On Independence Day, our thoughts inevitably turn to those who bravely risked treason to form the United States in 1776 and to those who have served our nation ever since in our armed forces. That includes a part of the service we don’t always see being celebrated, but whose steady humanitarian work around the world is a testament to the highest goals of the United States, “that all men are created equal.” We’re talking, of course, of the hospital ships of the U.S. Navy.
In May, the USNS Mercy, the lead hospital ship of her class in the Navy, paid a call to Pearl Harbor and allowed medical students and East-West Center students from the University of Hawai`i to go aboard. The medical student group visit was organized by second-year medical student Kendra Dilcher, President of the Rural & Global Health Interest Groups at the John A. Burns School of Medicine (JABSOM). Dilcher knows the hospital ships’ missions quite well. She was aboard the USNS Comfort (Mercy’s sister ship) for a medical mission to Central America (via Project Hope) in 2009.
Also joining Kendra on the tour of the Mercy was Austin Nakatsuka, fellow JABSOM student (first year) and Co-Vice President of the Rural & Global Health Interest Groups, and Jeannie Dilcher, a member of Rural & Global Health Interest Groups, and owner/manager of a private family medical clinic on O`ahu.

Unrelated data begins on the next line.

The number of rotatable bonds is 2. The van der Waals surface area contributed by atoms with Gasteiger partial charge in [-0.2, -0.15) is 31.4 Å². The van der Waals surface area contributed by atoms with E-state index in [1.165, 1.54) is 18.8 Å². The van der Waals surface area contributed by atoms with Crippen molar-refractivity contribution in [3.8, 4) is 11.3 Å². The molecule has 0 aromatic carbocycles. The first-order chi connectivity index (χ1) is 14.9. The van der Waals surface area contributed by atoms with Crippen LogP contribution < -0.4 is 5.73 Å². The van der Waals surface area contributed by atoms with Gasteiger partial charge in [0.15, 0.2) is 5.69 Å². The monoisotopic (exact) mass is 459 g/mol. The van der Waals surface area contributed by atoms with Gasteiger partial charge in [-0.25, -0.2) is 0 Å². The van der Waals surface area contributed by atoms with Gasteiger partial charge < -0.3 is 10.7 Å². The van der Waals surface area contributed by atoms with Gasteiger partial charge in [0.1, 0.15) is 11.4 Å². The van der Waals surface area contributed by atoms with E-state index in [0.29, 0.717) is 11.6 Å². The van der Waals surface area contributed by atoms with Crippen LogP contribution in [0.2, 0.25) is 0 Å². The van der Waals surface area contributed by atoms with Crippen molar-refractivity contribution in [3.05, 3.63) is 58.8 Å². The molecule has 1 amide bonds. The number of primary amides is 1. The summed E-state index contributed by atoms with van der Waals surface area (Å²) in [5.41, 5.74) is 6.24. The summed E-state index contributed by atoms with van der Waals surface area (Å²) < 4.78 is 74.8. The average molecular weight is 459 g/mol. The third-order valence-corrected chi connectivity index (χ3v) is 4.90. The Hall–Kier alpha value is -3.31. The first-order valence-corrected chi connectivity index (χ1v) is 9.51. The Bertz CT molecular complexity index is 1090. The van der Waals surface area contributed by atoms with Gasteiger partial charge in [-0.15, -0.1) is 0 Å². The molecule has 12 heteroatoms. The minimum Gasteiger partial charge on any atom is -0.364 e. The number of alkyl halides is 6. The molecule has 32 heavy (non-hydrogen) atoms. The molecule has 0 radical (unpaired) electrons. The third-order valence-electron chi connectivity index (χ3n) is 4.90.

The Mercy was in Hawai`i on its way to participate in the 2012 Pacific Partnership Mission, which included civil assistance stops in Indonesia, the Philippines, Vietnam and Cambodia. On June 12, the Mercy broke the Pacific Partnership record by performing 26 surgical cases in a single day off Indonesia.
The primary mission of the hospital ships are to provide mobile acute medical and surgical services to support forces from the Marine Corps, Army, Air Force and Navy when they are deployed on the ground or in the air. But during humanitarian missions around the world, the ships–with their bright red crosses in a field of white paint–have become a symbol of hope that transcends borders.
The Mercy has a dozen operating rooms on board, 1,000 patient beds and medial support services that run from dentistry and optometry to radiology and pharmacy.
The ship is home-ported in San Diego.
In our main photo, our JABSOM delegation and students from the UH’s East-West Center pose on the deck of the Mercy. Photos courtesy of Kendra Dilcher.